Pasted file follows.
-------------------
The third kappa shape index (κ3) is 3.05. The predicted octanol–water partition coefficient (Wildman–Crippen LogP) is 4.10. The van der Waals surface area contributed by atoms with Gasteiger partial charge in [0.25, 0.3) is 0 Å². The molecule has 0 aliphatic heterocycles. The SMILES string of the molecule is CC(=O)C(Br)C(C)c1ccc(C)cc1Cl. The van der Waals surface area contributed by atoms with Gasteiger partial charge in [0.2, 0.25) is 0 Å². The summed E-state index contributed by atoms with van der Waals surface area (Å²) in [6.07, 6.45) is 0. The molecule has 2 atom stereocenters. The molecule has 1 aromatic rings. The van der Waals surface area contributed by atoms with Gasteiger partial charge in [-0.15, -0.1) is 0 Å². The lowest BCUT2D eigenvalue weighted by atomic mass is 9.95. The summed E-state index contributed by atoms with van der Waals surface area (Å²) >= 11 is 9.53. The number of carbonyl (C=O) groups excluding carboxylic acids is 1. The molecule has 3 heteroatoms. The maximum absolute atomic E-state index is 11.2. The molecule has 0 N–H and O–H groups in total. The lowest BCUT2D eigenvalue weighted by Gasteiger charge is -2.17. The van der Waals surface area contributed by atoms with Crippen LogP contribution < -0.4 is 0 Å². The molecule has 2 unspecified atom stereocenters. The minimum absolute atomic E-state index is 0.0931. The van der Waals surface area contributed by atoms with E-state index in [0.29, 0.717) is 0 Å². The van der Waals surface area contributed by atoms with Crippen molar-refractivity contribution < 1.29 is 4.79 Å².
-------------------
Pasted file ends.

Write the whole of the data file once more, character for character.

The third kappa shape index (κ3) is 3.05. The predicted octanol–water partition coefficient (Wildman–Crippen LogP) is 4.10. The van der Waals surface area contributed by atoms with Gasteiger partial charge in [0.25, 0.3) is 0 Å². The molecule has 0 aliphatic heterocycles. The SMILES string of the molecule is CC(=O)C(Br)C(C)c1ccc(C)cc1Cl. The van der Waals surface area contributed by atoms with Gasteiger partial charge in [0.2, 0.25) is 0 Å². The summed E-state index contributed by atoms with van der Waals surface area (Å²) in [6.07, 6.45) is 0. The molecule has 2 atom stereocenters. The molecule has 1 aromatic rings. The van der Waals surface area contributed by atoms with Gasteiger partial charge in [-0.15, -0.1) is 0 Å². The lowest BCUT2D eigenvalue weighted by atomic mass is 9.95. The summed E-state index contributed by atoms with van der Waals surface area (Å²) >= 11 is 9.53. The number of carbonyl (C=O) groups excluding carboxylic acids is 1. The molecule has 3 heteroatoms. The maximum absolute atomic E-state index is 11.2. The molecule has 0 N–H and O–H groups in total. The lowest BCUT2D eigenvalue weighted by Gasteiger charge is -2.17. The van der Waals surface area contributed by atoms with Crippen LogP contribution < -0.4 is 0 Å². The molecule has 2 unspecified atom stereocenters. The minimum absolute atomic E-state index is 0.0931. The van der Waals surface area contributed by atoms with E-state index in [0.29, 0.717) is 0 Å². The van der Waals surface area contributed by atoms with Crippen molar-refractivity contribution < 1.29 is 4.79 Å².